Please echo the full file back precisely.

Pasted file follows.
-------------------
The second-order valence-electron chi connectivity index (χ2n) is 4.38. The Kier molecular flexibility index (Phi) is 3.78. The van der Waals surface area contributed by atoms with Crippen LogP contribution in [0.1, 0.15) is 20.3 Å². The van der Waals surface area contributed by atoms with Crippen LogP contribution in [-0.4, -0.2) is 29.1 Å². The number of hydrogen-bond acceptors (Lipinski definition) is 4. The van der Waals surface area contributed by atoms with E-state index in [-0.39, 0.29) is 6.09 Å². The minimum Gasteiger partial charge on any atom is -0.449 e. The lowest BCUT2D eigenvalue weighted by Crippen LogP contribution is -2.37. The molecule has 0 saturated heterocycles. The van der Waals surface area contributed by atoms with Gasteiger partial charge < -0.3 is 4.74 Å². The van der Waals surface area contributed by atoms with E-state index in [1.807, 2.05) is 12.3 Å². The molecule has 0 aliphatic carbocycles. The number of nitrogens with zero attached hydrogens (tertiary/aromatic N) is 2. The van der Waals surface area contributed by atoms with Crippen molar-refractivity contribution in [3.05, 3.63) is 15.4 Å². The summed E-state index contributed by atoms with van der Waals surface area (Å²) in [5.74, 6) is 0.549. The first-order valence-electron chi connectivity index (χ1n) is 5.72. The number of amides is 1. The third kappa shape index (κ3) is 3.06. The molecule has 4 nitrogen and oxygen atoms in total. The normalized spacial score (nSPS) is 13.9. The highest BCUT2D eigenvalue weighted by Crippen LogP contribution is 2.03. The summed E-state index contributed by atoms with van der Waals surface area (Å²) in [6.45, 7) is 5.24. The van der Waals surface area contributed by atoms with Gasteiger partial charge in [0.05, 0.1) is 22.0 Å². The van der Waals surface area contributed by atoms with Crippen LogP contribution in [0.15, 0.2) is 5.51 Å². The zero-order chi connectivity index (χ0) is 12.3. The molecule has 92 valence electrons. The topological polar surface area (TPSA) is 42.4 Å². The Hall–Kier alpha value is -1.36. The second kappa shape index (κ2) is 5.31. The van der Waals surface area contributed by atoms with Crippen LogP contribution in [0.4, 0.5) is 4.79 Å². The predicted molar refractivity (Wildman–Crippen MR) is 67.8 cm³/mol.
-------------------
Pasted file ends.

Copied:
The second-order valence-electron chi connectivity index (χ2n) is 4.38. The Kier molecular flexibility index (Phi) is 3.78. The van der Waals surface area contributed by atoms with Crippen LogP contribution in [0.1, 0.15) is 20.3 Å². The van der Waals surface area contributed by atoms with Crippen LogP contribution in [-0.4, -0.2) is 29.1 Å². The number of hydrogen-bond acceptors (Lipinski definition) is 4. The van der Waals surface area contributed by atoms with E-state index in [-0.39, 0.29) is 6.09 Å². The minimum Gasteiger partial charge on any atom is -0.449 e. The lowest BCUT2D eigenvalue weighted by Crippen LogP contribution is -2.37. The molecule has 0 saturated heterocycles. The van der Waals surface area contributed by atoms with Gasteiger partial charge < -0.3 is 4.74 Å². The van der Waals surface area contributed by atoms with E-state index in [1.807, 2.05) is 12.3 Å². The molecule has 0 aliphatic carbocycles. The number of nitrogens with zero attached hydrogens (tertiary/aromatic N) is 2. The van der Waals surface area contributed by atoms with Crippen molar-refractivity contribution in [3.05, 3.63) is 15.4 Å². The summed E-state index contributed by atoms with van der Waals surface area (Å²) in [5.74, 6) is 0.549. The first-order valence-electron chi connectivity index (χ1n) is 5.72. The number of amides is 1. The third kappa shape index (κ3) is 3.06. The molecule has 4 nitrogen and oxygen atoms in total. The normalized spacial score (nSPS) is 13.9. The highest BCUT2D eigenvalue weighted by Crippen LogP contribution is 2.03. The summed E-state index contributed by atoms with van der Waals surface area (Å²) in [6.45, 7) is 5.24. The van der Waals surface area contributed by atoms with Gasteiger partial charge in [0.05, 0.1) is 22.0 Å². The van der Waals surface area contributed by atoms with Crippen LogP contribution in [0.15, 0.2) is 5.51 Å². The zero-order chi connectivity index (χ0) is 12.3. The molecule has 92 valence electrons. The topological polar surface area (TPSA) is 42.4 Å². The Hall–Kier alpha value is -1.36. The second kappa shape index (κ2) is 5.31. The van der Waals surface area contributed by atoms with Crippen LogP contribution in [0.4, 0.5) is 4.79 Å². The predicted molar refractivity (Wildman–Crippen MR) is 67.8 cm³/mol.